Saturday, 21 January 2017

Hunor Model 1939 Ford V8 Truck - Part 5

We'll start this post by having a quick look at how I intend to produce a couple of driver figures for my Hunor trucks. Annoyingly, these kits do not come with generic 1/72 drivers (I wish manufacturers would, by default, supply a driver, it's sad that so many do not).

Because these trucks will be part of my Finnish Continuation War collection the drivers will have to look the part, so I will have to cobble together something suitably 'Finnish' looking!

What I decided to use were two of my S&S Models 1/76 white metal Generic Driver bodies, and then I will transplant the heads from two of Ceaser's Africa Korps infantry onto them. The German field caps on these particular 1/72 figures look very close to the Finnish issue field cap of WW2.

As you can see, I have gone for a body that also includes a steering wheel, this is just convenient for me because - although Hunor does include a resin steering wheel - I don't want to muck about with tiny and delicate resin components like steering wheels (which are super delicate and, once again, are attached to a slab of resin). I figure that once the completed driver is mounted inside the model's cab you won't be able to notice this fudge.

Head transplant completed and primed, I am quite pleased with these figures.
Anyhoo, I have decided to have a go at making my own cargo flatbed to replace the resin parts that were supplied. Now, I have to say you do not have to do this, the supplied parts aren't great but they are useable. But, I want to build a canvas tilt cover onto the top of my flatbed, so I wanted something a little more sturdy (the walls of the Hunor flatbed were very flimsy and a little warped).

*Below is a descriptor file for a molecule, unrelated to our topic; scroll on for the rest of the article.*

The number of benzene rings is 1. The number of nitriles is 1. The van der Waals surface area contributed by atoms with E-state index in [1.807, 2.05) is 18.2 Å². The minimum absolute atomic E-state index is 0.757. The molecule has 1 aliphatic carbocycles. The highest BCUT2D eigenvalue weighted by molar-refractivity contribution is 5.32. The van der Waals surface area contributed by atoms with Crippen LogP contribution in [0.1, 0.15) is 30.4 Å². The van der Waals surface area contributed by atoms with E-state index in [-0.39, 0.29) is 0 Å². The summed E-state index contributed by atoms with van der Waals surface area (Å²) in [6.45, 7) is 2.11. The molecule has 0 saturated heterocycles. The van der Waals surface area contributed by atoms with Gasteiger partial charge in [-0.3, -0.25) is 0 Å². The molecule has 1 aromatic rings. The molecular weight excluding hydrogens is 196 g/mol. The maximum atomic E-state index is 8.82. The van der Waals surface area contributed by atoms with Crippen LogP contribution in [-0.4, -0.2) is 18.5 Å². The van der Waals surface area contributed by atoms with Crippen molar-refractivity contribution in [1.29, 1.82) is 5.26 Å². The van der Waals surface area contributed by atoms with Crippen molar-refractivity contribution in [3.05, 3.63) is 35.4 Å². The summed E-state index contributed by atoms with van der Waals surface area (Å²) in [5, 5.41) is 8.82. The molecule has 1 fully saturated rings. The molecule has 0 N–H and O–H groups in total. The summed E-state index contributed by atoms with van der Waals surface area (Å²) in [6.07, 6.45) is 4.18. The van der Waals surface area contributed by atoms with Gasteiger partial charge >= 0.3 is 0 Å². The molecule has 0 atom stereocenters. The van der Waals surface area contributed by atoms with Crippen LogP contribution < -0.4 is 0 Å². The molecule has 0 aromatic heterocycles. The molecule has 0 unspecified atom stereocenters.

I started my flatbed by making two simple styrene boxes...

These would be a nice, square (as in, evenly proportioned) and very solid platform onto which I could add the detail and the additional 'canvas' cover construction.

Historical note: In actual fact, while having a canvas cover suits my wargaming aesthetic preferences, the real 1939 American commercial Ford trucks don't seem to have had them. In fact, most of the commercial trucks imported to Finland from the US seem to be what are called 'stake trucks', which don't have a cover, just wooden slated side-walls. The German-made Ford V8s - designated Ford G91[9]7T, 3-ton, 4x2, 'Ford Einheitslastwagen' [Universal truck]- did have canvas covers, but that's probably because these were manufactured with the military in mind. So my interpretation is a bit of a hybrid model of convenience!
The German-built Ford (yes, the Americans made a profit from this as they were
yet to enter the war), these were modified to suit military use. Additions included;
rear mudguards, 'jerry cans', tool boxes, roof-mounted convoy signal and the
standard Wehrmacht type of canvas tilt cover. The German M39 Ford also had
a single piece windscreen, all things that the American version didn't have.
Picture source: Engines of the Red Army in WW2
So, I reiterate, I am actually cheating by adding a canvas tilt to a commercial American Ford M39. That's not to say that they never had a canvas cargo cover, I've found pictures of US Ford '39s with locally made canvas covers, but they seem to be the exception rather than the rule. But, these covers suit wargaming as it means you don't have to make removable passengers to represent the troops that accompany this vehicle. :)